Home > Hermeneutics > The use of parentheses in Hebrews 4:1-11

The use of parentheses in Hebrews 4:1-11

Most of the commentators have experienced difficulty when attempting to trace the course of the apostle’s argument in Hebrews 4:1-11. Its structure is indeed much involved, but not a little light is cast on it by placing verses 4-10 in parentheses. The exhortation begun in 3:12, is not completed till 4:12, is reached: all that intervenes consists of an exposition and application of the passage quoted from Psalm 95 in 3:7-11. The connecting link between the two chapters is found in, “So we see that they could not enter in because of unbelief” (3:19). On those words is based the admonition of 4:1-3, which bids us to take to heart the solemn warning there given. The first clause of verse 3, when literally rendered, reads: “For we enter into the rest, who believe”—the historical tense is thus avoided. It is neither “have entered” nor “shall enter,” but an abstract statement of a doctrinal fact—only believers enter into God’s rest. The second half of 4:3, quotes again from Psalm 95.

In the parentheses of 4:4-10, the apostle enters upon a discussion of the “rest” which the Psalmist spoke of and which he was exhorting his readers to strive to enter, bidding them to take heed lest they fell short of attaining thereto.

First, he pointed out (vv. 4-6) that David had not referred to God’s own rest upon creation and the Sabbath rest which ensued therefrom.

Second, nor was it the rest of Canaan (vv. 7, 8) into which Joshua led Israel.

Third, it was something then future (v. 9), namely the rest announced in the Gospel.

Fourth, in verse 10 there is a noticeable change of number from the “us” in verse 1 and the “we” of verse 3 to “He that is entered into His rest,” where the reference is to Christ Himself—His entrance being both the pledge and proof that His people will do so: “whither the forerunner is for us entered” (6:20).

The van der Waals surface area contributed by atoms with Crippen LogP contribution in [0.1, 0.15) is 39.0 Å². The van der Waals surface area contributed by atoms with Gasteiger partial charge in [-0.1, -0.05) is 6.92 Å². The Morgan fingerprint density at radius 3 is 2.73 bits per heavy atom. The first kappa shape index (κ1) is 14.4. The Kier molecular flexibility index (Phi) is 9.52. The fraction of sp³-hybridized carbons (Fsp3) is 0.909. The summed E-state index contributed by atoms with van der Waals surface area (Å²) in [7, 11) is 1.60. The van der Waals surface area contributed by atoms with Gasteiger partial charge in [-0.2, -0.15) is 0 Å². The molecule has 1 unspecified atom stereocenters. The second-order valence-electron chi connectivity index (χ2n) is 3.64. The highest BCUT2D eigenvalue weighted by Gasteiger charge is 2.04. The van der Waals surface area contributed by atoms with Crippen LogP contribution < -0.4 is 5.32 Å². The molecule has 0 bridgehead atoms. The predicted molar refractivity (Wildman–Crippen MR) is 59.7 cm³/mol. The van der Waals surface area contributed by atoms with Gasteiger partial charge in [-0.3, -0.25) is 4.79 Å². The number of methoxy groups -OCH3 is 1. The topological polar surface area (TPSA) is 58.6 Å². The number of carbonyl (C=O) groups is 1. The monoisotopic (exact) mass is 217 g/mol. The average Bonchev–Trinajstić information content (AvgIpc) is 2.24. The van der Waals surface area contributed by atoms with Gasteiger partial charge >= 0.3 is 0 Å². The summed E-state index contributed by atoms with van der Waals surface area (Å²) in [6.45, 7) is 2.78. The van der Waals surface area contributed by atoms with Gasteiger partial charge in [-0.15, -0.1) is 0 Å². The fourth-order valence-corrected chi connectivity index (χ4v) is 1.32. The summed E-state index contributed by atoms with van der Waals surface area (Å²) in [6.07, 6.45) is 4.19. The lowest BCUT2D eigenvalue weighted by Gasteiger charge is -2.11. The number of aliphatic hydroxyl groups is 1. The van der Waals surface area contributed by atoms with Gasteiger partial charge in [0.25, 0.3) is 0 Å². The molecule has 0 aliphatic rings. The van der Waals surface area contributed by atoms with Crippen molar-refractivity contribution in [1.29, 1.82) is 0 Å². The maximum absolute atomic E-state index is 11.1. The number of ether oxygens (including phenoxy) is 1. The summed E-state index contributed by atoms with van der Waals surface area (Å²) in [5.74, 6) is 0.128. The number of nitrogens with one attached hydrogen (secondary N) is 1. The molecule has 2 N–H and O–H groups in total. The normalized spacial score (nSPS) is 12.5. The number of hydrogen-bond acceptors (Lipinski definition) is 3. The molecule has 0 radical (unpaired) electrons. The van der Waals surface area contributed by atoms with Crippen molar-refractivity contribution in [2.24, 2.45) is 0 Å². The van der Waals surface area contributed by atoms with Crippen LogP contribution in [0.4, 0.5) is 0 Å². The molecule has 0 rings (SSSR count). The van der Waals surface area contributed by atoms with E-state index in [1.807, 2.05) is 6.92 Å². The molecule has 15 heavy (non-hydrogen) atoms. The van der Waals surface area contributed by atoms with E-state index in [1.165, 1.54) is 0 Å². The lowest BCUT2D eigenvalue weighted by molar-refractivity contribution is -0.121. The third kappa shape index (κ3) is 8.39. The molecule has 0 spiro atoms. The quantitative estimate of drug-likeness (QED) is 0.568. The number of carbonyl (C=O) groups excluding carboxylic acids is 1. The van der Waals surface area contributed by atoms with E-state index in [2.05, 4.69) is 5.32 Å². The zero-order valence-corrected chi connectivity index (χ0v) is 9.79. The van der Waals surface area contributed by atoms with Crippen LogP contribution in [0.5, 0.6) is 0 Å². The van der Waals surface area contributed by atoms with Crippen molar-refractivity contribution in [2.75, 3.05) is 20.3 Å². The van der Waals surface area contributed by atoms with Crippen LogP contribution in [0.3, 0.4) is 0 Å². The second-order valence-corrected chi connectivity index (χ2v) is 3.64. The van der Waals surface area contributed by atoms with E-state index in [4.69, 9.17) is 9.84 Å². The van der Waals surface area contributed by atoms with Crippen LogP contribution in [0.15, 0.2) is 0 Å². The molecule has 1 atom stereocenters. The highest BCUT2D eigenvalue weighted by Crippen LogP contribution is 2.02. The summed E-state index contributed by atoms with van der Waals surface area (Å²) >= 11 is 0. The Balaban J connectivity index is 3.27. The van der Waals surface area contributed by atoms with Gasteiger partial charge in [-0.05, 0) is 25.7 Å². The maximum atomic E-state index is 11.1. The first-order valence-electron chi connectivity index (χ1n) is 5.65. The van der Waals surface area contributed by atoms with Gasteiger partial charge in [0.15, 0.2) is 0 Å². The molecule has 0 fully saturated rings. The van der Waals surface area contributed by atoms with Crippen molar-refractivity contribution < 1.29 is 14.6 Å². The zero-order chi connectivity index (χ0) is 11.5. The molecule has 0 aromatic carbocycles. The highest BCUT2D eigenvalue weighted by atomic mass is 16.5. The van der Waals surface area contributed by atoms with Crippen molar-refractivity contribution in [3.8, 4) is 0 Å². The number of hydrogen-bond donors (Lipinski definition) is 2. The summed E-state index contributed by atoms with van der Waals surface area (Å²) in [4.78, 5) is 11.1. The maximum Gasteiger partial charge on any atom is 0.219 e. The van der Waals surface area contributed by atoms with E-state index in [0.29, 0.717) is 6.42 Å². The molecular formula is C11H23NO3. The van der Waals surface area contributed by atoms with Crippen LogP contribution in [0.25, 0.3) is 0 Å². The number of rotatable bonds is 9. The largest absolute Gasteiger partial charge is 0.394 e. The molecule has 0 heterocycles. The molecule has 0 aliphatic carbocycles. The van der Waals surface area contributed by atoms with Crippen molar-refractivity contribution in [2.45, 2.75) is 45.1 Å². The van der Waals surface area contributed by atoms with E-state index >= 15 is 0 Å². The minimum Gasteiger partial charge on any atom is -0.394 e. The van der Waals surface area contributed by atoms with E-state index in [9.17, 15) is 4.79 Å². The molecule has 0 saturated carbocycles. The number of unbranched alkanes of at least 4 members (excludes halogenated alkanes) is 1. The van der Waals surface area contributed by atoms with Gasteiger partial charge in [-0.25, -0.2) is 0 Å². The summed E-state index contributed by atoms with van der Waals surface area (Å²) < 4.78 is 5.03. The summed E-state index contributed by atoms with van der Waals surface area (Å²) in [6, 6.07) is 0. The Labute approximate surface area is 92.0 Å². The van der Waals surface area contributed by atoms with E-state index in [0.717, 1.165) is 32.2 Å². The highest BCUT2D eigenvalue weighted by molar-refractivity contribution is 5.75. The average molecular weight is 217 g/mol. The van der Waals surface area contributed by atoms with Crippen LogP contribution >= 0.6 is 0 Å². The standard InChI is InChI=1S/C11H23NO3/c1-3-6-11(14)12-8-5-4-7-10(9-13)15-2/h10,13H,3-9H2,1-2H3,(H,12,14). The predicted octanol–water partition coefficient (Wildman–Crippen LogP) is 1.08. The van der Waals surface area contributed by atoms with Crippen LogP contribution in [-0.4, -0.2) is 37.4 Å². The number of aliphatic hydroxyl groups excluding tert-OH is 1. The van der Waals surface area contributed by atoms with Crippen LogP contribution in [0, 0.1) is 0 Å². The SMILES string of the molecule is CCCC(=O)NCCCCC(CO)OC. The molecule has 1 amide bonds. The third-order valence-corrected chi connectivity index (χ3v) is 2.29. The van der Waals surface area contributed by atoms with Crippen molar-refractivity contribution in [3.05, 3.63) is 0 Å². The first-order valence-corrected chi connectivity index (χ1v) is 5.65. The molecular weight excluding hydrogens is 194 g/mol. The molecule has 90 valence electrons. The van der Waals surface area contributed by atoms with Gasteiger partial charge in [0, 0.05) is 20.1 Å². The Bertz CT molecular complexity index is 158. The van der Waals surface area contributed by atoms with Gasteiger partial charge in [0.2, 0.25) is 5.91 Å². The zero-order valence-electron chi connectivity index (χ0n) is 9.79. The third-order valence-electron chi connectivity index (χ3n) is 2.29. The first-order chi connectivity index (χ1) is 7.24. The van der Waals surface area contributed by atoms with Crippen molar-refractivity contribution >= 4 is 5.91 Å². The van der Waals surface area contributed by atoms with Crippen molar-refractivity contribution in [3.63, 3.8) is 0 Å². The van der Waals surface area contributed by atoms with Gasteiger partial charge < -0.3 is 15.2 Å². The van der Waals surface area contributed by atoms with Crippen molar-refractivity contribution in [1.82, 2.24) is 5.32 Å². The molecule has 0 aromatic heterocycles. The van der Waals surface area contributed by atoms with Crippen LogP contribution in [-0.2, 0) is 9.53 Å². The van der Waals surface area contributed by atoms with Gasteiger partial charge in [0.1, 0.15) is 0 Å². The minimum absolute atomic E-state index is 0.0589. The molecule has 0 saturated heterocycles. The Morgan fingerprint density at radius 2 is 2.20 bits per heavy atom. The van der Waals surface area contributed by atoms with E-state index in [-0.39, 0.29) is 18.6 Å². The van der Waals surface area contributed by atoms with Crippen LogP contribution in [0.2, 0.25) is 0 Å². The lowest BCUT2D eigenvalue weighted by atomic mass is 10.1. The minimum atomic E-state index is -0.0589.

In 4:11, the apostle returns to his principal exhortation of 3:13, and 4:1-3. There he had said, “Let us therefore fear, lest a promise being left us of entering into His rest, any of you should seem to come short of it”; here he makes known how that “fear” is to exert itself: not in dread or doubting, but a reverential respect to the Divine threatenings and promises, with a diligent use of the appointed means of grace.

Who needeth not daily, as those high priests, to offer up sacrifice (first for his own sins, and then for the people’s): for this He did once, when He offered up Himself” (Hebrews 7:27). This is another verse which has troubled commentators, but all difficulty is removed by inserting the above parentheses. In this and the next verse, the apostle specifies some of the respects in which our High Priest is superior to the priests of the Aaronic order. His perfections, described in verse 26, exempted Him from all the infirmities and blemishes which pertain to the Levitical priests, and which disqualified them from making an effectual atonement unto God for sin. In blessed contrast, Christ was infinitely well pleasing to God: not only without personal transgression and defilement, but intrinsically holy in Himself. Thus, not only was there no need for Him to offer any sacrifice for Himself, but His oblation for His people was of infinite value and eternal validity. “This He did once” announces the glorious fact of its absolute sufficiency: that it requires no repetition on His part, nor augmentation from us.

Arthur W. Pink-Interpretation of the Scriptures

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